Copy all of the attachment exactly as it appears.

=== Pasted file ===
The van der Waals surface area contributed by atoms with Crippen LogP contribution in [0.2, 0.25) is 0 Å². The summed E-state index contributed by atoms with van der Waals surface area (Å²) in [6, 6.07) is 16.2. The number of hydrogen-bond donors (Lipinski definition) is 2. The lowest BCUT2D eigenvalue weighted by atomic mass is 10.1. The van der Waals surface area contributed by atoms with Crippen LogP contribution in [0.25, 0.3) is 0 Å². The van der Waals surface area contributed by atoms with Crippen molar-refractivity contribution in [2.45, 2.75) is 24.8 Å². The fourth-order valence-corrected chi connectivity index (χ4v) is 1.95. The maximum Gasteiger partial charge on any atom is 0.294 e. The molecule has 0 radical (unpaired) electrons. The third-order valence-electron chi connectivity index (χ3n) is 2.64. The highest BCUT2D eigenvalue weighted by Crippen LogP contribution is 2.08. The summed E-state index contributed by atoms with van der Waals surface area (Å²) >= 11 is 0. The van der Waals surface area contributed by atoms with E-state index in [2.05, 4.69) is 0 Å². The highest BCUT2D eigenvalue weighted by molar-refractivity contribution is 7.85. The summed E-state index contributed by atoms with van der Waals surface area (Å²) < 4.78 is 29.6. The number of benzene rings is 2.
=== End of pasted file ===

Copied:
The van der Waals surface area contributed by atoms with Crippen LogP contribution in [0.2, 0.25) is 0 Å². The summed E-state index contributed by atoms with van der Waals surface area (Å²) in [6, 6.07) is 16.2. The number of hydrogen-bond donors (Lipinski definition) is 2. The lowest BCUT2D eigenvalue weighted by atomic mass is 10.1. The van der Waals surface area contributed by atoms with Crippen LogP contribution in [0.25, 0.3) is 0 Å². The van der Waals surface area contributed by atoms with Crippen molar-refractivity contribution in [2.45, 2.75) is 24.8 Å². The fourth-order valence-corrected chi connectivity index (χ4v) is 1.95. The maximum Gasteiger partial charge on any atom is 0.294 e. The molecule has 0 radical (unpaired) electrons. The third-order valence-electron chi connectivity index (χ3n) is 2.64. The highest BCUT2D eigenvalue weighted by Crippen LogP contribution is 2.08. The summed E-state index contributed by atoms with van der Waals surface area (Å²) >= 11 is 0. The van der Waals surface area contributed by atoms with E-state index in [2.05, 4.69) is 0 Å². The highest BCUT2D eigenvalue weighted by molar-refractivity contribution is 7.85. The summed E-state index contributed by atoms with van der Waals surface area (Å²) < 4.78 is 29.6. The number of benzene rings is 2.